The disgruntled sections found more appealing to the model of October revolution, soviet structure revolutionary government or communist thought. Objectively, however, those who believed in communism were few in number and they were targeted by the State. They had to work along with others on the path to people's democratic revolution. What then became apparent was a broader course of anti-colonial resistance comprising various strands of ideological positions and political stands, which more or less drew inspirations from the October Revolution. These were reflected in literary expressions, propaganda works and organization.

In literary expressions, the Russian Revolution was hailed high by many prominent poets such as Rabindranath Tagore and Iqbal. Bal Gangadhar Tilak defended Lenin in his journal Kesari (29 January 1918) and denounced British propaganda. Subramania Bharati composed an ode entitled New Russia as a mark of eulogizing the revolution. Bombay Chronicle and Modern Review followed the same trend.

Several Hindi and English booklets and biographical accounts were published in praise of Lenin and the Russian Revolution and communist literatures and circulated. The first communist weekly in India, entitled, Socialists, began printed from Bombay in 1922. Political statements and activities of the Russian communists were carefully followed in literary expressions.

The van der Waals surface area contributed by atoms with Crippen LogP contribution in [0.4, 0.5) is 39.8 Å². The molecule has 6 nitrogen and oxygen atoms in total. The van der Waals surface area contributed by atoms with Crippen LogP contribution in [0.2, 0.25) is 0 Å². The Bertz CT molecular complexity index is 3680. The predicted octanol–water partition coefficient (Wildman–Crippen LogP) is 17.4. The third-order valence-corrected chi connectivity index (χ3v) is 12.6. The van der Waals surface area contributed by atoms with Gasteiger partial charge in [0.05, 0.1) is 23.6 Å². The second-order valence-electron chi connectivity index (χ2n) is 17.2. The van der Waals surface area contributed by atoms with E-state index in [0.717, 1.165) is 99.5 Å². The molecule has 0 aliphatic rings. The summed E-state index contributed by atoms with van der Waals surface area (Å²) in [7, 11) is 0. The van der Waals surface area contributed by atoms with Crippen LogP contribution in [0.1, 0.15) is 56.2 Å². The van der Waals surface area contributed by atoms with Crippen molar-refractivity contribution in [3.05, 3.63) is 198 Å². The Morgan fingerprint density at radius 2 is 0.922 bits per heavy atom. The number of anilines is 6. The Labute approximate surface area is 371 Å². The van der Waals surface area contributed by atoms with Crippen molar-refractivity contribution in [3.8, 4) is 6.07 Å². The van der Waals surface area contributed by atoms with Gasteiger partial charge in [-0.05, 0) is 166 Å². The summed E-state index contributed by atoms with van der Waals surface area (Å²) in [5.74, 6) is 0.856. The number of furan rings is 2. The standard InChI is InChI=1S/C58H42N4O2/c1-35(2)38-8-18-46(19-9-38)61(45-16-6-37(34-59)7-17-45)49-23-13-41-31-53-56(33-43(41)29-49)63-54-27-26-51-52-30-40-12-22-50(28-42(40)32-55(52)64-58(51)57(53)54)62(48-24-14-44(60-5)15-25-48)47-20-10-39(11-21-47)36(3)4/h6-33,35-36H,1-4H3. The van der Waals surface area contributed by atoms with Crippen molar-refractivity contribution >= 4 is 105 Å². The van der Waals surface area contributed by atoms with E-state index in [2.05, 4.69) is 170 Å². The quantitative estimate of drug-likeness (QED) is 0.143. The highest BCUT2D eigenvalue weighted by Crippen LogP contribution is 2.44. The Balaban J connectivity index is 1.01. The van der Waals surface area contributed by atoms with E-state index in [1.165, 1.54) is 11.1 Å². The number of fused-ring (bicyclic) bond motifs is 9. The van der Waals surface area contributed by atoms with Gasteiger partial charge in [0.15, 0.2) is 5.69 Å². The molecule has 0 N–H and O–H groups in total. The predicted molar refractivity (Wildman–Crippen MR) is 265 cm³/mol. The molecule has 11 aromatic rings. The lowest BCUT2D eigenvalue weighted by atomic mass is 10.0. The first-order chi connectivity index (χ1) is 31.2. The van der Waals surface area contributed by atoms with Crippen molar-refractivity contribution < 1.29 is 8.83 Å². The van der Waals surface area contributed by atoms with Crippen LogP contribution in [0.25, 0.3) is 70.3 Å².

In organization and activity, the Russian Revolution made a militant and popular impact on the pre-existing anti-colonial struggle. It acted as a morale booster to the revolutionaries amongst the Indian emigres and within British India.

First, among the emigres there were individuals who were already influenced by socialist ideas prevalent in Europe and labour movement. The Russian Revolution added to their courage, hope and possibilities of building up force. To cite few examples, Naren Bhattacharji who came into contact with the Bolshevik cadre, joined with others and founded a Communist Party in Mexico in 1919.

He attended the Second Congress of the Communist International held in Russia in 1920. On the other hand, M.N. Roy, Abani Mukherji and some muhajirs founded Communist Party of India in Tashkent in 1920. Many Indians communist cadres also joined the Communist University in Russia for training in ideology and organisation. In 1922, a Berlin group of communists headed by Virendranath Chattopadhyay, Bhupendranath Dutt and Barkatullah formed Indian Independence Party in Berlin. An important section of Ghadarites abroad and in India were attracted to communist movement and became martyrs.